SummaryRead the full fact sheet
- There are many people who experience asthma for the first time as an adult.
- Having a proper diagnosis with a doctor is essential.
- Inhaled medications will help you manage your asthma.
- Make sure to take medications regularly and as prescribed for good asthma control.
On this page
Many people think of asthma as a childhood illness, however, adults can develop asthma as well.
About one in 9 adults in Australia have asthma. Careful and proper diagnosis is important, as asthma symptoms can be confused with other conditions, such as heart disease or chronic obstructive pulmonary disease (another respiratory condition).
In many cases, adults with asthma may have had asthma or similar symptoms as children and it may have persisted throughout their life. But, there are also many people who experience asthma for the first time as an adult.
Symptoms of asthma in adults
Asthma symptoms may differ between people, but common symptoms are:
- breathlessness or shortness of breath
- persistent cough, especially at night or early in the morning
- a feeling of tightness in the chest.
Asthma triggers in adults
People with asthma have airways that are more sensitive to some things than others. The things that set off or start symptoms are called triggers.
Adults with asthma are sensitive to the same kinds of triggers as younger people. But, every person with asthma has a different experience, and everyone may have a different trigger.
You may have more than one trigger which flares up your asthma symptoms.
Triggers may include:
- outdoor allergens such as pollen or mould spores
- cigarette smoke
- dust and dust mites
- fumes, air pollution and strong odours
- respiratory infections, such as a cough, cold, COVID-19 or the flu
- some medications such as beta-blockers (atenolol and metoprolol, amongst others) and non-steroidal anti-inflammatory drugs
- exercise and physical activity
- pet dander
- in certain circumstances, thunderstorms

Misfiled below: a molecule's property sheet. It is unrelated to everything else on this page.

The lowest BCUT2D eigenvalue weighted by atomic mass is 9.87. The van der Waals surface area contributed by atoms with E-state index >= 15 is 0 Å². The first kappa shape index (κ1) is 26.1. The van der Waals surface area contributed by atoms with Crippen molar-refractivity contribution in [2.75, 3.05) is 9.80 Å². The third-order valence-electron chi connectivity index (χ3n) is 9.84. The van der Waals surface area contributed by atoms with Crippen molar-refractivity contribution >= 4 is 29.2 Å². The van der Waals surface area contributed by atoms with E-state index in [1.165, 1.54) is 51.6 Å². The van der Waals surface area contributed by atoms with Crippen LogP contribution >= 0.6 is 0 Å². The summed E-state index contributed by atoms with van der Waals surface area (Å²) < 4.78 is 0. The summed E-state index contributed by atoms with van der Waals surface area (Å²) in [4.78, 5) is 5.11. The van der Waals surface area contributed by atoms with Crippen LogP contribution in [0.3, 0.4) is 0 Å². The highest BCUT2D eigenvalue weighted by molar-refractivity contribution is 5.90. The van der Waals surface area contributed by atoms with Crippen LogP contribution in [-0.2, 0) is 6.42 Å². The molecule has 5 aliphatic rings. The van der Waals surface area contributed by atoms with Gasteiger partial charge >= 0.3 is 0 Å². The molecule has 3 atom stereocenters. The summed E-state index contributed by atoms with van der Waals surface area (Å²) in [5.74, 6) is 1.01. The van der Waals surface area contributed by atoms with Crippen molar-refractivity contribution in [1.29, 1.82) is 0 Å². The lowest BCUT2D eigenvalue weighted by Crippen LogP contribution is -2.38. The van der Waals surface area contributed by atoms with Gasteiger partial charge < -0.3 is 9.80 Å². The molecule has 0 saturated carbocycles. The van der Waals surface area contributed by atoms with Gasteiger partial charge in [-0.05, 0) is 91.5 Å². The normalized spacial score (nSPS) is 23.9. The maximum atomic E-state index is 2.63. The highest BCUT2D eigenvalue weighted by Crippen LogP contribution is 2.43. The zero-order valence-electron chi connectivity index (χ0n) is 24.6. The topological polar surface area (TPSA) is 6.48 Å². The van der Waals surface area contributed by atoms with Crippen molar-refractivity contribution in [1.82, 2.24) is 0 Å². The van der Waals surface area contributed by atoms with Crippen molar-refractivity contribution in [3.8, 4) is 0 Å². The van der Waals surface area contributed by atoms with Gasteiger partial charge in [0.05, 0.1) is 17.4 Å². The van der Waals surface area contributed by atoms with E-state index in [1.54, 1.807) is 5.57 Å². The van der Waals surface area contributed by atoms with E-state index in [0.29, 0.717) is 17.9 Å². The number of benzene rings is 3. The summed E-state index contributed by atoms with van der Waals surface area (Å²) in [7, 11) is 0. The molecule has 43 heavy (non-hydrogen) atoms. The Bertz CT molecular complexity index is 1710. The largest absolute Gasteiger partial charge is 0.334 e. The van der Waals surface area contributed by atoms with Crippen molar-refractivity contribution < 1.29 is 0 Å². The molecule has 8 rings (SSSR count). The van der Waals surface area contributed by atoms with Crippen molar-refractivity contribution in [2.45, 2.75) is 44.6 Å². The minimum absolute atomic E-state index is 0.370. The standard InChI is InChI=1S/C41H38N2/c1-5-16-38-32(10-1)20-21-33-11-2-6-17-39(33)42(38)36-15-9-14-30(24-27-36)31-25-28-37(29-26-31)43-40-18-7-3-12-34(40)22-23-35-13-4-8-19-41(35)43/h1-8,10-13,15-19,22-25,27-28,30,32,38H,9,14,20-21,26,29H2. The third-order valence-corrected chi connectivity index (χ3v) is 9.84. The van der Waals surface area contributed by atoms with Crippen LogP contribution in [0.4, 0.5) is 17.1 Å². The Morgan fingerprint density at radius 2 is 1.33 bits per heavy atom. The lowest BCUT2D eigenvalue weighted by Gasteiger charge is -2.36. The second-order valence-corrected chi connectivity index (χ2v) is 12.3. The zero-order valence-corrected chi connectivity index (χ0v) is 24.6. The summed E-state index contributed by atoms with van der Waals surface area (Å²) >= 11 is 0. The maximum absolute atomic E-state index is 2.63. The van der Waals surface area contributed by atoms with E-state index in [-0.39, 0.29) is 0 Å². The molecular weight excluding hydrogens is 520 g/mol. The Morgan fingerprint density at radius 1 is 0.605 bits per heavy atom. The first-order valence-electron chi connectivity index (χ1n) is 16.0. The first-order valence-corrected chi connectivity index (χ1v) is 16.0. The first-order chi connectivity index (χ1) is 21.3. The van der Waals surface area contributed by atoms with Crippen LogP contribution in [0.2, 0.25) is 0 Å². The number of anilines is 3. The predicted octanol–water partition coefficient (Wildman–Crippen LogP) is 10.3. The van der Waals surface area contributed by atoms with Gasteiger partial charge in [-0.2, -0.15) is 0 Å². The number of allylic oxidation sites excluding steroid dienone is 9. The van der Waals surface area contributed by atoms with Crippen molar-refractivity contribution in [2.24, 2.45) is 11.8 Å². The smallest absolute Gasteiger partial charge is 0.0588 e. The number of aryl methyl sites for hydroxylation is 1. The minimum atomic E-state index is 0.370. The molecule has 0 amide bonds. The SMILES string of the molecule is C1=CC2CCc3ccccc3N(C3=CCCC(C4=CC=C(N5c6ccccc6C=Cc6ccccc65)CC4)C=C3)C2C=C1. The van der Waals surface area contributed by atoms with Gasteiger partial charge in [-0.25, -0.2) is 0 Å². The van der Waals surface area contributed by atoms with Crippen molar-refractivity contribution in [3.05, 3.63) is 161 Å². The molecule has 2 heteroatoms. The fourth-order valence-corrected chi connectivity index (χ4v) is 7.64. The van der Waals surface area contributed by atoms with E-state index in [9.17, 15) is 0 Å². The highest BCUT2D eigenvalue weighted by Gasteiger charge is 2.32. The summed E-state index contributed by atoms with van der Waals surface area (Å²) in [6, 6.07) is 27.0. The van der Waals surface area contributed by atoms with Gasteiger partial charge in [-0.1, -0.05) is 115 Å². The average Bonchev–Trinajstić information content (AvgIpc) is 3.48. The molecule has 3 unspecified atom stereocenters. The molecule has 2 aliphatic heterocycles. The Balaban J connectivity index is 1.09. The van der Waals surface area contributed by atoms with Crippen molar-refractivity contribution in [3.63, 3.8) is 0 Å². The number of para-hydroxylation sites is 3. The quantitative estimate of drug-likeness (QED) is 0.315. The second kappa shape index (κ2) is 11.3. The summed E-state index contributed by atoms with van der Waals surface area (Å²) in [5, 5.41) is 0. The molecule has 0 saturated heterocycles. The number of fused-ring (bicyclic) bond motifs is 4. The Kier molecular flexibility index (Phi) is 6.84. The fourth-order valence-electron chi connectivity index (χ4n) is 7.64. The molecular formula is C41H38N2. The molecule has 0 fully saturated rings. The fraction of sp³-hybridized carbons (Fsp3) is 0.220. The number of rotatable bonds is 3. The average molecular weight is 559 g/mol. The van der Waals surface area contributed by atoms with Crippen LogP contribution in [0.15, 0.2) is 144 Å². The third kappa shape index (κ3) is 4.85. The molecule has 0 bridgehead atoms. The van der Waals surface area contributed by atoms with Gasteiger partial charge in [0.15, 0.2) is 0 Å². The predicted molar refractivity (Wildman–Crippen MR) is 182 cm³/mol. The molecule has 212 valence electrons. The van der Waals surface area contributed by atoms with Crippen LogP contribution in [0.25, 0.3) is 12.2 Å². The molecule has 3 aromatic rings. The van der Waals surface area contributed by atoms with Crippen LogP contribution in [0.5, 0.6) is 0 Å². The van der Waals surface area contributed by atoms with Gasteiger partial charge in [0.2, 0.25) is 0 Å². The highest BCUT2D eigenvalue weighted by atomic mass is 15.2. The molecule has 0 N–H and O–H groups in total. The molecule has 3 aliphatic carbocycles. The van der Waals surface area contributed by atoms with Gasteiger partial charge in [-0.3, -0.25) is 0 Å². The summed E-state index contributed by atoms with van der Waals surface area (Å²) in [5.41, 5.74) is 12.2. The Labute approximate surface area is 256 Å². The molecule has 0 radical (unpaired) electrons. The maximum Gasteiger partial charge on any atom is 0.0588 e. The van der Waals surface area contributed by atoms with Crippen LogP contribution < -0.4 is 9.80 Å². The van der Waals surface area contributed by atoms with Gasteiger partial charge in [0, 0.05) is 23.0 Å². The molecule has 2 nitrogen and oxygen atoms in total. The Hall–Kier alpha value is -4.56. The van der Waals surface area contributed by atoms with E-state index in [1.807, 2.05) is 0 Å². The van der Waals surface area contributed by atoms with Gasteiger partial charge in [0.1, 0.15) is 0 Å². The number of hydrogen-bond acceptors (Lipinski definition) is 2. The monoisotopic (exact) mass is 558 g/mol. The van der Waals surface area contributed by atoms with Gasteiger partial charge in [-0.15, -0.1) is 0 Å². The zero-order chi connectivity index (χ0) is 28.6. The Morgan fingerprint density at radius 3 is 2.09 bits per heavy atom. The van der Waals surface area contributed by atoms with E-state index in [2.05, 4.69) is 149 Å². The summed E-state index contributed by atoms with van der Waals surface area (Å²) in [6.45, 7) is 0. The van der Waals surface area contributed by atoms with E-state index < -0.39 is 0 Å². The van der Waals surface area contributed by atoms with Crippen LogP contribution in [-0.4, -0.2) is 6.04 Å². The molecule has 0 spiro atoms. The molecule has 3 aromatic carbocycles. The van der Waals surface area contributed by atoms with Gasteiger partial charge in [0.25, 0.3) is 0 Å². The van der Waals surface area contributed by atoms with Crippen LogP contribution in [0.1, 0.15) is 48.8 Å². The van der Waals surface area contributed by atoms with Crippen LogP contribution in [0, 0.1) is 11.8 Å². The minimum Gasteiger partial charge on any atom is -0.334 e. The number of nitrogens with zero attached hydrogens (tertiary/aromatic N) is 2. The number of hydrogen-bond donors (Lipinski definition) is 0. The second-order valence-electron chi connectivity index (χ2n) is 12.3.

- extreme emotions.
Asthma medication is important
Asthma can be well-controlled with the appropriate medication in almost all people.
To maintain and improve your asthma control both in the short and long term, it is important have a diagnosis and talk to your doctor about your triggers, how often you have asthma symptoms and the possibility of starting treatment.
When taking asthma medications it is important to continue to take your asthma medications regularly when your doctor prescribes them and go back to the doctor to discuss any symptoms and concerns if you have any ongoing symptoms that are not controlled
You can also discuss your symptoms and medications with your nurse or pharmacist.
The main types of medication are:
- Preventers – that slowly make the airways less sensitive to triggers by reducing swelling and mucus inside the airways. This medication is taken daily, either once or twice a day, depending on the medication. There are also combination preventer medications containing 2 or 3 different medications to help control your asthma. Preventers help to control asthma symptoms if taken regularly, as prescribed.
- Relievers – that act quickly to relieve symptoms by relaxing the tight muscles around the airways and opening them up so you can breathe more easily. Relievers are used during an asthma attack. Everyone with asthma should always have reliever medicine handy.
Remember, for most people with asthma, triggers and asthma symptoms are only a problem when asthma is not well-controlled with preventer medicine.